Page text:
Category: Baby Names
Like millions of Americans, I was riveted by the Ken Burns documentary on the Roosevelts that aired this month on PBS. (I didn’t manage to watch all of 14 hours, but I hope to catch up eventually.)
I adore the first names in the Roosevelt family tree (Alice, Anna, Edith, Eleanor, Elliot, Ethel and Theodore are probably my favorites). But the documentary also got me thinking about Roosevelt itself, which the family’s charisma helped turn into a surprisingly common baby name.
In 1905, when Teddy Roosevelt was beginning his second term as president, his surname became the 91st most popular baby name in America. At the time, Roosevelt ranked higher than Stephen, Jacob, Alexander, Patrick or Philip.
By Linda Rosenkrantz
The surprise top name for boys in 2013 was the Old Testament Noah, followed by the not so surprisingly high-on-the-list Jacob, Ethan, Daniel, Benjamin, David, Joseph, Joshua and Samuel—in other words many of the same biblical boys’ names that have been recycled for eons.
I thought that today, in commemoration of the Jewish High Holy Days, we would shake things up a bit and look at some Bible names that aren’t even in the Top 1000, but might be worthy of some consideration
Those are a few that perennially befuddle us. Even when we know how to pronounce them, we forget, or we encounter someone who pronounces them the other way.
Which name pronunciations are you unsure of? Either because the spellings are confusing, or because they’re pronounced different ways by different people, or because the pronunciations are counterintuitive, or you’re not familiar with their native cultures…..or, whyever.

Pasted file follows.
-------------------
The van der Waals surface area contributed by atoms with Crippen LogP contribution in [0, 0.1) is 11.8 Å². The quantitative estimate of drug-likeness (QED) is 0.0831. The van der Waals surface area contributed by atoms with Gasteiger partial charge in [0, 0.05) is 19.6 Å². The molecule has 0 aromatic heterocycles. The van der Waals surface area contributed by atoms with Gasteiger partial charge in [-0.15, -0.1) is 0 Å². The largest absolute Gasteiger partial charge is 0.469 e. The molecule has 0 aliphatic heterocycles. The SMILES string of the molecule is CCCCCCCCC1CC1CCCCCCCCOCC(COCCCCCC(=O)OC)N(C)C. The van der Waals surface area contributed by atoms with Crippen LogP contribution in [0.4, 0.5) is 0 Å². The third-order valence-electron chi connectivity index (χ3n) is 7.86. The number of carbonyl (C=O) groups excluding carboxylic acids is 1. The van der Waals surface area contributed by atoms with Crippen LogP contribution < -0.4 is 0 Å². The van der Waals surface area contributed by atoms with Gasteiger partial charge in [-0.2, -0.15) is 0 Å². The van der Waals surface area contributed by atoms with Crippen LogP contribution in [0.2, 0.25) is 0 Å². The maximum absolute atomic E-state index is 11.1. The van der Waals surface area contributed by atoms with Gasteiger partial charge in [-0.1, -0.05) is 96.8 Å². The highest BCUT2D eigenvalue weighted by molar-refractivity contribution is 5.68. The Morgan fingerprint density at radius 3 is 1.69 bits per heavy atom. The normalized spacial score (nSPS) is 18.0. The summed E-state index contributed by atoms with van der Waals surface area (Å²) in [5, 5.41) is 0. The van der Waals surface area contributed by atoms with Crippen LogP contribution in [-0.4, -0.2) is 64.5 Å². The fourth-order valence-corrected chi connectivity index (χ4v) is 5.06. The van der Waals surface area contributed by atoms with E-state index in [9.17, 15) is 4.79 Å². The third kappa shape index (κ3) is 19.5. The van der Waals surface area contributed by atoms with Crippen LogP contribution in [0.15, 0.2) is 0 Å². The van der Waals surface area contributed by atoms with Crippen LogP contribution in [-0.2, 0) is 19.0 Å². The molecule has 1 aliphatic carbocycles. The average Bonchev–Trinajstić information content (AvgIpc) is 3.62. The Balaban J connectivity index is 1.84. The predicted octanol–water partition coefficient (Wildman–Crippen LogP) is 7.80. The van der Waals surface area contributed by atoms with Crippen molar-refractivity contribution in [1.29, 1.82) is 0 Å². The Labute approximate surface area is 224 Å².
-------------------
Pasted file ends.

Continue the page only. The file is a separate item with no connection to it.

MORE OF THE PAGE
We’ll try to help identify the correct pronunciations, and if we’re not sure, we can help each other!
Did you give all of your dolls perfectly coordinating names as a child? Maybe you had dolls named Sandra and Chandra. (OK so you probably didn’t name your dolls Sandra and Chandra; this is just a random example. Please go with it.) Maybe once you became a teen that same combo grated on your nerves.
Opinions vary widely on how much sibling names should match. And the rules can be different for same gender vs. opposite gender siblings and twins.
Everybody loves the letter A.
A is the most common first initial for baby names today. Many of the most popular baby names start with A, including Ava, Abigail, and Amelia for girls, and Alexander, Andrew, and the Aiden constellation for boys. And then there are all the fast-rising names that begin with A, from the Game of Thrones-inspired Arya to the biblical Asher to the hot celebrity names Anson and Azalea.
Why is A so favored? The fact that it’s first may have something to do with giving it an image of primacy and importance. And then there are the studies that say people whose names begin with A are more likely to earn As in school and may even live longer.
That makes a lot of good reasons to want to choose an A name for your baby. But what are the best A names that are not overused or on their way to becoming too popular?
We combed the nearly 3500 unusual baby names that start with A on Nameberry to find the best choices below the Top 1000. Here, our 100 favorites: